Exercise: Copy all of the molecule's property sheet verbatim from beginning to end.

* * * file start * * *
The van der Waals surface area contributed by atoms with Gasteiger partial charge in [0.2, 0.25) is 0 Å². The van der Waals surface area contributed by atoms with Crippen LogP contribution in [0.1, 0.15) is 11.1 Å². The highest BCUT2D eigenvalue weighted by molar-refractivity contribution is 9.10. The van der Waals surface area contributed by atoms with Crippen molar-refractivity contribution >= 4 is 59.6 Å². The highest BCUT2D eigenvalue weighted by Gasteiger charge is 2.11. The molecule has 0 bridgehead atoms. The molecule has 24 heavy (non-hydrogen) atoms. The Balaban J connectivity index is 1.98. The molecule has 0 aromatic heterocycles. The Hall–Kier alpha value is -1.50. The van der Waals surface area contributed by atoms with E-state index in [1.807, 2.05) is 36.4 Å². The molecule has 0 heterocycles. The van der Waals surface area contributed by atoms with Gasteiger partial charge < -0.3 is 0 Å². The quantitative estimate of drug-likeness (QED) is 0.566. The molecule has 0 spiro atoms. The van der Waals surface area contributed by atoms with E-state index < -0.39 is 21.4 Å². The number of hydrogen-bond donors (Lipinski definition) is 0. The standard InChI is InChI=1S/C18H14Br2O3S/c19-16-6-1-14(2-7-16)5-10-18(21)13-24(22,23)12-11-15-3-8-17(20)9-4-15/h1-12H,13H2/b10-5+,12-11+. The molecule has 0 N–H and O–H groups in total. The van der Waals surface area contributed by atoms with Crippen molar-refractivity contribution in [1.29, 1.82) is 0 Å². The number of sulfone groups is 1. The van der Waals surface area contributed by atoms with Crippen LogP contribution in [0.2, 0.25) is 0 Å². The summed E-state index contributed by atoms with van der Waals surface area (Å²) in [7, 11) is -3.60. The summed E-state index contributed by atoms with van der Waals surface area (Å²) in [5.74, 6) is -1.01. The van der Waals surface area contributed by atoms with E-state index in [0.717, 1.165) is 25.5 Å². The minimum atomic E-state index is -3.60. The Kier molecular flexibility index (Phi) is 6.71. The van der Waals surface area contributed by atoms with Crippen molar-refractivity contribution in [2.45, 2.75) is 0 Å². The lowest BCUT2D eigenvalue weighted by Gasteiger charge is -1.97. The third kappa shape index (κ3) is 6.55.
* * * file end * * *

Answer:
The van der Waals surface area contributed by atoms with Gasteiger partial charge in [0.2, 0.25) is 0 Å². The van der Waals surface area contributed by atoms with Crippen LogP contribution in [0.1, 0.15) is 11.1 Å². The highest BCUT2D eigenvalue weighted by molar-refractivity contribution is 9.10. The van der Waals surface area contributed by atoms with Crippen molar-refractivity contribution >= 4 is 59.6 Å². The highest BCUT2D eigenvalue weighted by Gasteiger charge is 2.11. The molecule has 0 bridgehead atoms. The molecule has 24 heavy (non-hydrogen) atoms. The Balaban J connectivity index is 1.98. The molecule has 0 aromatic heterocycles. The Hall–Kier alpha value is -1.50. The van der Waals surface area contributed by atoms with E-state index in [1.807, 2.05) is 36.4 Å². The molecule has 0 heterocycles. The van der Waals surface area contributed by atoms with Gasteiger partial charge < -0.3 is 0 Å². The quantitative estimate of drug-likeness (QED) is 0.566. The molecule has 0 spiro atoms. The van der Waals surface area contributed by atoms with E-state index < -0.39 is 21.4 Å². The number of hydrogen-bond donors (Lipinski definition) is 0. The standard InChI is InChI=1S/C18H14Br2O3S/c19-16-6-1-14(2-7-16)5-10-18(21)13-24(22,23)12-11-15-3-8-17(20)9-4-15/h1-12H,13H2/b10-5+,12-11+. The molecule has 0 N–H and O–H groups in total. The van der Waals surface area contributed by atoms with Crippen molar-refractivity contribution in [1.29, 1.82) is 0 Å². The number of sulfone groups is 1. The van der Waals surface area contributed by atoms with Crippen LogP contribution in [0.2, 0.25) is 0 Å². The summed E-state index contributed by atoms with van der Waals surface area (Å²) in [7, 11) is -3.60. The summed E-state index contributed by atoms with van der Waals surface area (Å²) in [5.74, 6) is -1.01. The van der Waals surface area contributed by atoms with E-state index in [0.717, 1.165) is 25.5 Å². The minimum atomic E-state index is -3.60. The Kier molecular flexibility index (Phi) is 6.71. The van der Waals surface area contributed by atoms with Crippen molar-refractivity contribution in [2.45, 2.75) is 0 Å². The lowest BCUT2D eigenvalue weighted by Gasteiger charge is -1.97. The third kappa shape index (κ3) is 6.55.